Study shows changing family trends
Married couples with one child are up to 30pc more likely to split than those with a bigger family or no children at all, a groundbreaking new study showed.
Break-ups soared in the 1990s but have now levelled off, with the rate low internationally, the research on family trends over 20 years found.
And the 1997 introduction of divorce did not lead to a surge in separation cases despite predictions from religious groups it would decimate families.
The Economic and Social Research Institute study also found there were more than 10,000 lone fathers - only one in eight lives with their children.
Mary Hanafin, Social and Family Affairs Minister, said the report would help drive Government policy. "This project is unique as it is the first time researchers have been granted access to the full 2006 CSO Census file and so allows a more in-depth study of family life," Ms Hanafin said.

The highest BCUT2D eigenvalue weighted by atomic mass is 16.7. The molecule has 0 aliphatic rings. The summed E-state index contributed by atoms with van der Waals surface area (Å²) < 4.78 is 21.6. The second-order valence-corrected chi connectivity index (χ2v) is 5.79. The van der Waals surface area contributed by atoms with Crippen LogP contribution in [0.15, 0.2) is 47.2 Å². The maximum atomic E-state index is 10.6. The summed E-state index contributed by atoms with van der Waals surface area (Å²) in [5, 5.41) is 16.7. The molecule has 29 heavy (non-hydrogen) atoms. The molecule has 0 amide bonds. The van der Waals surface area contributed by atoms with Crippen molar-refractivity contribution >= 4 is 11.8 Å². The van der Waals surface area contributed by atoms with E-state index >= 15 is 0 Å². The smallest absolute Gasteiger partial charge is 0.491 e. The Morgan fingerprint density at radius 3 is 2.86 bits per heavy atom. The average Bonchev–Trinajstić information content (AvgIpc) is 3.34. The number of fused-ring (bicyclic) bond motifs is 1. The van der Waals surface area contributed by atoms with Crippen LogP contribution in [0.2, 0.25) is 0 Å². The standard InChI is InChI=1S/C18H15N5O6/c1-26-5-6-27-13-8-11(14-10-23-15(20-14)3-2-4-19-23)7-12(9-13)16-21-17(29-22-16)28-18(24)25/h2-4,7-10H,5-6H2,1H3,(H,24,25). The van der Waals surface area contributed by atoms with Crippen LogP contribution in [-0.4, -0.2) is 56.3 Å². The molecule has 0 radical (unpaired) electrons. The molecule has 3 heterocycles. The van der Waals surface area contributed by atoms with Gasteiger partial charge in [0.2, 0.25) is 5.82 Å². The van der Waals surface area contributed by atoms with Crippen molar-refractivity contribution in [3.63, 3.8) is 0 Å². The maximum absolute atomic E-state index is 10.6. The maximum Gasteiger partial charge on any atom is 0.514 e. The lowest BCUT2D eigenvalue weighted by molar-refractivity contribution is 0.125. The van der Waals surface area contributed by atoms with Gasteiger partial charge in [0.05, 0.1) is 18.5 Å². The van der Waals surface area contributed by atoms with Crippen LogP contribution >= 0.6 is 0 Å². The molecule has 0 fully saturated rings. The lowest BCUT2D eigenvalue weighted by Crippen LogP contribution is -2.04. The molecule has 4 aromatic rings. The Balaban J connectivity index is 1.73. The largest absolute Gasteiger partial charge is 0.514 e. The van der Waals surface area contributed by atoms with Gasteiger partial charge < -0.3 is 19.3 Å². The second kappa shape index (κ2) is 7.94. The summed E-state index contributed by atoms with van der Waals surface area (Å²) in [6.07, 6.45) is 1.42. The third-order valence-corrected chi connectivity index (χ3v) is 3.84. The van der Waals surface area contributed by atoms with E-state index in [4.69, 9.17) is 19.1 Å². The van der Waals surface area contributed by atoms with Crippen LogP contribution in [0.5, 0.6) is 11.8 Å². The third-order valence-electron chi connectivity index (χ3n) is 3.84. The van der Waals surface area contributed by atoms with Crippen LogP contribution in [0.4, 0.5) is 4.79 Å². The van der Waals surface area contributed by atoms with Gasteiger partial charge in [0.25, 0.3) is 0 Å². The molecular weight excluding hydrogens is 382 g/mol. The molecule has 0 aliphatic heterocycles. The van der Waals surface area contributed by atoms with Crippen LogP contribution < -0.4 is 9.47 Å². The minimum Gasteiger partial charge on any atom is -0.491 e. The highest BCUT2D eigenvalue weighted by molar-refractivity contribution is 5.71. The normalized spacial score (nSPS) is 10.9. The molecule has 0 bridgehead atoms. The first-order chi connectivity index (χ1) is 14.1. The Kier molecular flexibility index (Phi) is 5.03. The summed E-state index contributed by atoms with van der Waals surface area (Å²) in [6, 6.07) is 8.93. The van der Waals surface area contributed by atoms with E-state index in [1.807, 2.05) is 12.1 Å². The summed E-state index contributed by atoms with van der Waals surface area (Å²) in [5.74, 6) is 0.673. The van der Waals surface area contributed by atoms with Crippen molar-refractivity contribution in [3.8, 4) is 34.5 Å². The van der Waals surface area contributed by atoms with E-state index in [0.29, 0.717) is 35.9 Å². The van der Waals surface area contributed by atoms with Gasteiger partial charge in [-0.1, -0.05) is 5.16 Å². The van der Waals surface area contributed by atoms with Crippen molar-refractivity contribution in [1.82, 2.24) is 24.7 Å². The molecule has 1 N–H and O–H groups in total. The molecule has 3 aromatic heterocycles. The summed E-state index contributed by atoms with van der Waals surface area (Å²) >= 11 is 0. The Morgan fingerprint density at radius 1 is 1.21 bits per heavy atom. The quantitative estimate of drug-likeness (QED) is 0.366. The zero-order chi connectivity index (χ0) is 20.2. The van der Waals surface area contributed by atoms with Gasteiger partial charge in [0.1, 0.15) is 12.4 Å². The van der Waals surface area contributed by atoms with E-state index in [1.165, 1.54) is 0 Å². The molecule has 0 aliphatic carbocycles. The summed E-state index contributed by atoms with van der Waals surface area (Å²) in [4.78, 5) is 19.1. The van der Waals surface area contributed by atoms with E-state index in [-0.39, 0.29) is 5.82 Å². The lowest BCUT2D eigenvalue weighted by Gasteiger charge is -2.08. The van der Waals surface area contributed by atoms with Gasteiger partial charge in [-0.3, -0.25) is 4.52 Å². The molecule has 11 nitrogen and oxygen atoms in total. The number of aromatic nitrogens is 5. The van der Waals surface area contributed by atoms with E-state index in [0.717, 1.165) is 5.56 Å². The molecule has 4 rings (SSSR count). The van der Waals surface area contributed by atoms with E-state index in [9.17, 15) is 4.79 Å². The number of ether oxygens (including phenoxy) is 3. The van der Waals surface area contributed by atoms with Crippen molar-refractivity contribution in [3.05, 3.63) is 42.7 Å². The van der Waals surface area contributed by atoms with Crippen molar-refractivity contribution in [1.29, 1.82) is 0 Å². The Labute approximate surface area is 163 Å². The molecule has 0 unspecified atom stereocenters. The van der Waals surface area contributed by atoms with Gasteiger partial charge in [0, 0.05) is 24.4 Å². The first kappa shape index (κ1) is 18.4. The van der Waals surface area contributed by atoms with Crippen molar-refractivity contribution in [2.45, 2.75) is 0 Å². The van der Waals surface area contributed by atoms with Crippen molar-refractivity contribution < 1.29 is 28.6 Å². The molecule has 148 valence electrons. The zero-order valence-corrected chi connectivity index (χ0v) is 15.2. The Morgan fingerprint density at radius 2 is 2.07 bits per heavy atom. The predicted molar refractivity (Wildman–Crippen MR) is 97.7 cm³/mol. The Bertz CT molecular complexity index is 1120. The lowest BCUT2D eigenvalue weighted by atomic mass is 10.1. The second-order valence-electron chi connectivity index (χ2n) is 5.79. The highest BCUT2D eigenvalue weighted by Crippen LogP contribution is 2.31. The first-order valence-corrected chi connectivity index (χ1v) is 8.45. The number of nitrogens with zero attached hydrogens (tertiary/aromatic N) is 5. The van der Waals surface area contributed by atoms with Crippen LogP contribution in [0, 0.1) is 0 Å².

"The report will be a valuable resource for policy makers and those interested in how families are developing and changing in Ireland."
Between 1986 and 2006 the total number of people whose marriages broke down jumped five-fold, from 40,000 in 1986 to just under 200,000 in 2006. Non-nationals accounted for 18pc of the 2006 figure.
The study - Family Figures: Family Dynamics And Family Types In Ireland, 1986-2006 - also found twice as many 25-year-olds were living together than married. Catholic or Church of Ireland women are more likely to be a never-married lone parent.
And the least well-off are more inclined to be lone parents, to marry young, experience marital breakdown, and have large families, prompting the ESRI to urge that support for those on low-incomes be preserved despite cutbacks.
The research marks the most detailed study of family trends ever undertaken and is divided into four sections dealing with couples, marital breakdown, fertility and lone parents.
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